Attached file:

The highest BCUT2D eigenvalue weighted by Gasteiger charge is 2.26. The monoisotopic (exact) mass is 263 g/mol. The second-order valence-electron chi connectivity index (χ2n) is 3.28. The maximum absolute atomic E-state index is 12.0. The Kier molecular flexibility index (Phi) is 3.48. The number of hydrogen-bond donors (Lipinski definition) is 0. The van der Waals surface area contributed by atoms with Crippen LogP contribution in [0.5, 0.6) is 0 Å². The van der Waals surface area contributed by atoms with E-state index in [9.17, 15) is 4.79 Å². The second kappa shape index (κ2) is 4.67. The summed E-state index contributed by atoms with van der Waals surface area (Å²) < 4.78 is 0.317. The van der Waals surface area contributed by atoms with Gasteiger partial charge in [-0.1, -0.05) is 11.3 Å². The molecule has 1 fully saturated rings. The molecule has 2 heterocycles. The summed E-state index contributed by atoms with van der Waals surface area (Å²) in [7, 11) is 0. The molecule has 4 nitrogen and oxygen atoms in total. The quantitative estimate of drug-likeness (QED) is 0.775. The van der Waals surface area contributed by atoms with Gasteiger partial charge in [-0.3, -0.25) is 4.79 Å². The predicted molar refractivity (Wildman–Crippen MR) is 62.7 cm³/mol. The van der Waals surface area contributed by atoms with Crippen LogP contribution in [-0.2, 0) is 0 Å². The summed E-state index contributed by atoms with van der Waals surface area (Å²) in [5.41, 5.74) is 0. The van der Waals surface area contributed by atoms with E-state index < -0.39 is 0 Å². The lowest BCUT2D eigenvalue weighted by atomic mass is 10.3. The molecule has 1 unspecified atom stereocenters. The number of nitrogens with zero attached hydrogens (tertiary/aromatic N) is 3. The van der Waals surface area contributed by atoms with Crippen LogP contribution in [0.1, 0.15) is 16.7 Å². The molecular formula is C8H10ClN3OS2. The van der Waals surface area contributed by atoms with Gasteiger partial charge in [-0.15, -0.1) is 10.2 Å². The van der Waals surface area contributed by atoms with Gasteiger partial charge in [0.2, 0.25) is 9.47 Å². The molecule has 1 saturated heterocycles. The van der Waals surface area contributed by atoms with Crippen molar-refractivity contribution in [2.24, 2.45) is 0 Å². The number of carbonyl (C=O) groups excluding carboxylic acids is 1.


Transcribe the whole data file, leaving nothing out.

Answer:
The highest BCUT2D eigenvalue weighted by Gasteiger charge is 2.26. The monoisotopic (exact) mass is 263 g/mol. The second-order valence-electron chi connectivity index (χ2n) is 3.28. The maximum absolute atomic E-state index is 12.0. The Kier molecular flexibility index (Phi) is 3.48. The number of hydrogen-bond donors (Lipinski definition) is 0. The van der Waals surface area contributed by atoms with Crippen LogP contribution in [0.5, 0.6) is 0 Å². The van der Waals surface area contributed by atoms with E-state index in [9.17, 15) is 4.79 Å². The second kappa shape index (κ2) is 4.67. The summed E-state index contributed by atoms with van der Waals surface area (Å²) < 4.78 is 0.317. The van der Waals surface area contributed by atoms with Gasteiger partial charge in [-0.1, -0.05) is 11.3 Å². The molecule has 1 fully saturated rings. The molecule has 2 heterocycles. The summed E-state index contributed by atoms with van der Waals surface area (Å²) in [7, 11) is 0. The molecule has 4 nitrogen and oxygen atoms in total. The quantitative estimate of drug-likeness (QED) is 0.775. The van der Waals surface area contributed by atoms with Gasteiger partial charge in [-0.3, -0.25) is 4.79 Å². The predicted molar refractivity (Wildman–Crippen MR) is 62.7 cm³/mol. The van der Waals surface area contributed by atoms with Crippen LogP contribution in [-0.2, 0) is 0 Å². The summed E-state index contributed by atoms with van der Waals surface area (Å²) in [5.41, 5.74) is 0. The van der Waals surface area contributed by atoms with E-state index < -0.39 is 0 Å². The lowest BCUT2D eigenvalue weighted by atomic mass is 10.3. The molecule has 1 unspecified atom stereocenters. The number of nitrogens with zero attached hydrogens (tertiary/aromatic N) is 3. The van der Waals surface area contributed by atoms with Crippen LogP contribution in [0.1, 0.15) is 16.7 Å². The molecular formula is C8H10ClN3OS2. The van der Waals surface area contributed by atoms with Gasteiger partial charge in [-0.15, -0.1) is 10.2 Å². The van der Waals surface area contributed by atoms with Gasteiger partial charge in [0.2, 0.25) is 9.47 Å². The molecule has 1 saturated heterocycles. The van der Waals surface area contributed by atoms with Crippen molar-refractivity contribution in [2.24, 2.45) is 0 Å². The number of carbonyl (C=O) groups excluding carboxylic acids is 1.